The Lawless (1950)
User ReviewsReview this title
Like Fritz Lang's "Fury" over a decade before, this covers the topic of how frenzied a mob can be when thinking through anger, not common sense, and lacking in the facts in the poor man's case. Rios isn't presented as perfect, either, as his temper gets the better of him when a bigoted young white man refers to him in the derogatory term of "cholo". A fight breaks out at a local dance where Carey meets a Mexican-American reporter (Gail Russell) and learns the truth about how the people of the Sleepy Hollow section of the city are treated and misjudged. A young girl blames her accidental bruising on Rios, another farmer claims he attacked him, and soon, the locales are furious, out to lynch the poor young man without benefit of a trial. Carey writes an article sympathetic towards him and ends up a victim of their fury as well.
Veteran character actress Lee Patrick plays a hard-boiled reporter acquaintance of Carey's who sees things from a different perspective and seems to be responsible for elevating the anger towards Rios. She directs the girl knocked out by her own clumsiness (not Rios) to show off her bruises as if modeling a new dress just to get a story. This adds another important element to the theme of the film besides the unjustified prejudice, that being the abuse of the freedom of the press, a subject very much prominent today. Like another important independent film made about race relations ("The Ring"), this shows Mexican/Americans in a more realistic light than the happy-go-lucky music/dancing obsessed bumpkins they were made out to be in many classic films.
The subject of prejudice is one still prominent today, and in seeing films like this, you begin to understand the anger of non-whites towards Caucasians. This makes this an important film historically to show why assumptions can never be justified and how judging based simply on different race, creed or skin color is wrong no matter what is presented in the media. This makes a good companion film to the controversial "Ace in the Hole" (aka "The Big Carnival") in how a media obsessed public can turn the truth or a simple story into a media circus.
This is a Pine-Thomas Production and they supplied all the B films it seemed for Paramount in about 15 years from World War I until Bill Pine's death. The usual run of films for these two were decent action adventure, western, or occasionally a noir film. But this one is a real odd fish in their credits. Not to say it isn't good, because it's good and powerful. Timely too, coming out right around the time Joe McCarthy was telling he had lists of varying amounts as to how many Communists there were employed in our government.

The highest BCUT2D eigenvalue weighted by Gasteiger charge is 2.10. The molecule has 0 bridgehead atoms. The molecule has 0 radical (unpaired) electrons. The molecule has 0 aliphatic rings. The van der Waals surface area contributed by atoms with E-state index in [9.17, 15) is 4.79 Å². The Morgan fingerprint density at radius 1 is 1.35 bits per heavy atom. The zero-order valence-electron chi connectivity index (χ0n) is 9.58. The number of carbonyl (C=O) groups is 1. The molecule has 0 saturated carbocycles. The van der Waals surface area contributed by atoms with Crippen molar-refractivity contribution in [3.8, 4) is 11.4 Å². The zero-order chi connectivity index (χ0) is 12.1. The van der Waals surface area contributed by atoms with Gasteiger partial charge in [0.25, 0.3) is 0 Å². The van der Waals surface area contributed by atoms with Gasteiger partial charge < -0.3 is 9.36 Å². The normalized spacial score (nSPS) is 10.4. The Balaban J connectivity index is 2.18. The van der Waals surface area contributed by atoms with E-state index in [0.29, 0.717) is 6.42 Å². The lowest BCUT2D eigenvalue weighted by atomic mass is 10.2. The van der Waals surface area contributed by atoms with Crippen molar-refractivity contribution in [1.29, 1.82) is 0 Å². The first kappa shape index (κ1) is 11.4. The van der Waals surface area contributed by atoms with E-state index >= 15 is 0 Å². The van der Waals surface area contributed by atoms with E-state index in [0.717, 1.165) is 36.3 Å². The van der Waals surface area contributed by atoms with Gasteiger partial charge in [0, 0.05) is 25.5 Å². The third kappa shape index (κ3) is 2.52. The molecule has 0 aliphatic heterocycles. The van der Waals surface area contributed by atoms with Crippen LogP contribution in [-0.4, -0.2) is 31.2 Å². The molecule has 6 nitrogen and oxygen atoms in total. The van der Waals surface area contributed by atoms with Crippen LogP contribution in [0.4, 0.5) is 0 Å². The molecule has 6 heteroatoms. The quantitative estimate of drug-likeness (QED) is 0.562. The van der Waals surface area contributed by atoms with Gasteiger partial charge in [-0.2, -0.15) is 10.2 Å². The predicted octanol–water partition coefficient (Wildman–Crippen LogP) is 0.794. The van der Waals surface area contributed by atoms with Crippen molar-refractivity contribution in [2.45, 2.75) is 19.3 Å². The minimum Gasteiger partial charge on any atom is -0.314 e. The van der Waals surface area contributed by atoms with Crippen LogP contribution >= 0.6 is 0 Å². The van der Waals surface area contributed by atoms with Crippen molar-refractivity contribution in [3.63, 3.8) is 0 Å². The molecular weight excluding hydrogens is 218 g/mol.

Times like those give way to people's primal fears. The Lawless deals with the mob mentality of a southern California town when a young Mexican kid, Lalos Rios, gets himself in a jackpot during a brawl that breaks out at a dance. During his flight he gets even more problems when the cop driving the car that picked him up crashes after the driver loses control and is killed. The reason it crashes because the cop in the back seat starts pounding on him.
Ihe Lawless is about fear and people lose their trust in the law when fear steps in. Young Rios is afraid of what the mob will do and the mob of whites who were comfortably in the majority are afraid of the growing numbers of these darker and different people.
Standing up for law and order in its best sense is the editor of the local newspaper MacDonald Carey. He pays big time for going against the mob. As did director Joseph Losey and many others at that time.
Elements of They Won't Forget and Fury are found in this film and later on MGM put a lot more dollars into Trial, a film about the same issues addressed here.
Besides Carey and Rios, you'll see some outstanding performances by Gail Russell as the Mexican American love interest for Carey and by an old flame of Carey's Lee Patrick who plays a right wing reporter slanting the story against Rios for all its worth. Watch Patrick's facial expressions as she's dictating copy, they're frightening and unforgettable.
Made on the shoestring Pine-Thomas budget that Paramount normally allotted for them, The Lawless is an uncomfortable reminder of past times with very much relevance for the present.